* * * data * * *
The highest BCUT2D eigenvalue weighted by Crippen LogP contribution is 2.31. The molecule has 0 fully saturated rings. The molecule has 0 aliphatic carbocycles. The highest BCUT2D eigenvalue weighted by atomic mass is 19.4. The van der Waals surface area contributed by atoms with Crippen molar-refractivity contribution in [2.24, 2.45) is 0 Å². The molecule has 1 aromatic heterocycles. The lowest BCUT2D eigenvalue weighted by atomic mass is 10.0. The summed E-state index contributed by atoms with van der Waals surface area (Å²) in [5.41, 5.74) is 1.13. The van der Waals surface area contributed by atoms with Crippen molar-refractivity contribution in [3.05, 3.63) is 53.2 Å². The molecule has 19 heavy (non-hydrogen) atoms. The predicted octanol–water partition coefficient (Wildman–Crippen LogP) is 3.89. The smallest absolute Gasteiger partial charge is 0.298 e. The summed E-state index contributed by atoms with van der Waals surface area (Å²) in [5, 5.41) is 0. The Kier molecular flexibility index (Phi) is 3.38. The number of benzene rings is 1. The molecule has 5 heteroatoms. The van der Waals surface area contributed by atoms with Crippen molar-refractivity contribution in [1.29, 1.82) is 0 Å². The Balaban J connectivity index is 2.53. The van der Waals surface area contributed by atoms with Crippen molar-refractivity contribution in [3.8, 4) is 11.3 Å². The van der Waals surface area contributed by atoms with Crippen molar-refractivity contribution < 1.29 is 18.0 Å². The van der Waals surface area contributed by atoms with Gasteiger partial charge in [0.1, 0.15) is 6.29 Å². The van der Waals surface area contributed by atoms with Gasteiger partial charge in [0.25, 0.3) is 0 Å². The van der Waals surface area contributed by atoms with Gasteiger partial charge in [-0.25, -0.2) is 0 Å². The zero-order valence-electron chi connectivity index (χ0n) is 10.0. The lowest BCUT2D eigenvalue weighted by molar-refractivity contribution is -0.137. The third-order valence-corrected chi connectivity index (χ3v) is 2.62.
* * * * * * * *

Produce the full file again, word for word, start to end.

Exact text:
The highest BCUT2D eigenvalue weighted by Crippen LogP contribution is 2.31. The molecule has 0 fully saturated rings. The molecule has 0 aliphatic carbocycles. The highest BCUT2D eigenvalue weighted by atomic mass is 19.4. The van der Waals surface area contributed by atoms with Crippen molar-refractivity contribution in [2.24, 2.45) is 0 Å². The molecule has 1 aromatic heterocycles. The lowest BCUT2D eigenvalue weighted by atomic mass is 10.0. The summed E-state index contributed by atoms with van der Waals surface area (Å²) in [5.41, 5.74) is 1.13. The van der Waals surface area contributed by atoms with Crippen molar-refractivity contribution in [3.05, 3.63) is 53.2 Å². The molecule has 19 heavy (non-hydrogen) atoms. The predicted octanol–water partition coefficient (Wildman–Crippen LogP) is 3.89. The smallest absolute Gasteiger partial charge is 0.298 e. The summed E-state index contributed by atoms with van der Waals surface area (Å²) in [5, 5.41) is 0. The Kier molecular flexibility index (Phi) is 3.38. The number of benzene rings is 1. The molecule has 5 heteroatoms. The van der Waals surface area contributed by atoms with Crippen molar-refractivity contribution in [1.29, 1.82) is 0 Å². The Balaban J connectivity index is 2.53. The van der Waals surface area contributed by atoms with Crippen molar-refractivity contribution in [3.8, 4) is 11.3 Å². The van der Waals surface area contributed by atoms with Crippen molar-refractivity contribution < 1.29 is 18.0 Å². The van der Waals surface area contributed by atoms with Gasteiger partial charge in [0.1, 0.15) is 6.29 Å². The van der Waals surface area contributed by atoms with Gasteiger partial charge in [0.25, 0.3) is 0 Å². The van der Waals surface area contributed by atoms with Gasteiger partial charge in [-0.25, -0.2) is 0 Å². The zero-order valence-electron chi connectivity index (χ0n) is 10.0. The lowest BCUT2D eigenvalue weighted by molar-refractivity contribution is -0.137. The third-order valence-corrected chi connectivity index (χ3v) is 2.62.